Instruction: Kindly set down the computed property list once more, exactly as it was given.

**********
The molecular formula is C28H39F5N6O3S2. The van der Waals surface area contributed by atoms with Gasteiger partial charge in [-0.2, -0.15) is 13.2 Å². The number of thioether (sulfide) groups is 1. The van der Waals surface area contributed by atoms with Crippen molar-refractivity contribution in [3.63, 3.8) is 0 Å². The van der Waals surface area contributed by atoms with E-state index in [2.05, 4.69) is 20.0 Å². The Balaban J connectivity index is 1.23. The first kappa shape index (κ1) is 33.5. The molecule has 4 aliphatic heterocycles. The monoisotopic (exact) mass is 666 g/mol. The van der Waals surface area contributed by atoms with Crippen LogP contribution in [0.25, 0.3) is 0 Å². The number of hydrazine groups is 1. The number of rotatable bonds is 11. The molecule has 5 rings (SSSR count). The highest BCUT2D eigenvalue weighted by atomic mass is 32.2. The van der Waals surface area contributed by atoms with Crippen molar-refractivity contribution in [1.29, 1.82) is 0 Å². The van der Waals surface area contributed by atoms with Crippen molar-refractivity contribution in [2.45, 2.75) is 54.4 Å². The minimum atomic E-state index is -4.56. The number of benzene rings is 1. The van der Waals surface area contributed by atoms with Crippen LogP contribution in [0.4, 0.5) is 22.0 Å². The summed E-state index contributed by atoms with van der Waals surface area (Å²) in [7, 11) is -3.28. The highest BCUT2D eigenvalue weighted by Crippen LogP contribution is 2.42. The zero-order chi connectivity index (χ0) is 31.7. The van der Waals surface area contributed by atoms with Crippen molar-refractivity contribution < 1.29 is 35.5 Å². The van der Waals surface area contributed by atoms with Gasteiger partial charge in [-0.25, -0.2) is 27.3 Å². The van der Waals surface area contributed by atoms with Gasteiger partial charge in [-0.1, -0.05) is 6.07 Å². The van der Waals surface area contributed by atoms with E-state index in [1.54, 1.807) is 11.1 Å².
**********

The molecular formula is C28H39F5N6O3S2. The van der Waals surface area contributed by atoms with Gasteiger partial charge in [-0.2, -0.15) is 13.2 Å². The number of thioether (sulfide) groups is 1. The van der Waals surface area contributed by atoms with Crippen molar-refractivity contribution in [3.63, 3.8) is 0 Å². The van der Waals surface area contributed by atoms with E-state index in [2.05, 4.69) is 20.0 Å². The Balaban J connectivity index is 1.23. The first kappa shape index (κ1) is 33.5. The molecule has 4 aliphatic heterocycles. The monoisotopic (exact) mass is 666 g/mol. The van der Waals surface area contributed by atoms with Crippen LogP contribution in [0.25, 0.3) is 0 Å². The number of hydrazine groups is 1. The number of rotatable bonds is 11. The molecule has 5 rings (SSSR count). The highest BCUT2D eigenvalue weighted by atomic mass is 32.2. The van der Waals surface area contributed by atoms with Crippen molar-refractivity contribution in [1.29, 1.82) is 0 Å². The van der Waals surface area contributed by atoms with Crippen molar-refractivity contribution in [2.45, 2.75) is 54.4 Å². The minimum atomic E-state index is -4.56. The number of benzene rings is 1. The van der Waals surface area contributed by atoms with Crippen LogP contribution in [0.4, 0.5) is 22.0 Å². The summed E-state index contributed by atoms with van der Waals surface area (Å²) in [7, 11) is -3.28. The highest BCUT2D eigenvalue weighted by Crippen LogP contribution is 2.42. The zero-order chi connectivity index (χ0) is 31.7. The van der Waals surface area contributed by atoms with Crippen molar-refractivity contribution < 1.29 is 35.5 Å². The van der Waals surface area contributed by atoms with Gasteiger partial charge in [-0.25, -0.2) is 27.3 Å². The van der Waals surface area contributed by atoms with Gasteiger partial charge in [-0.1, -0.05) is 6.07 Å². The van der Waals surface area contributed by atoms with E-state index in [1.54, 1.807) is 11.1 Å².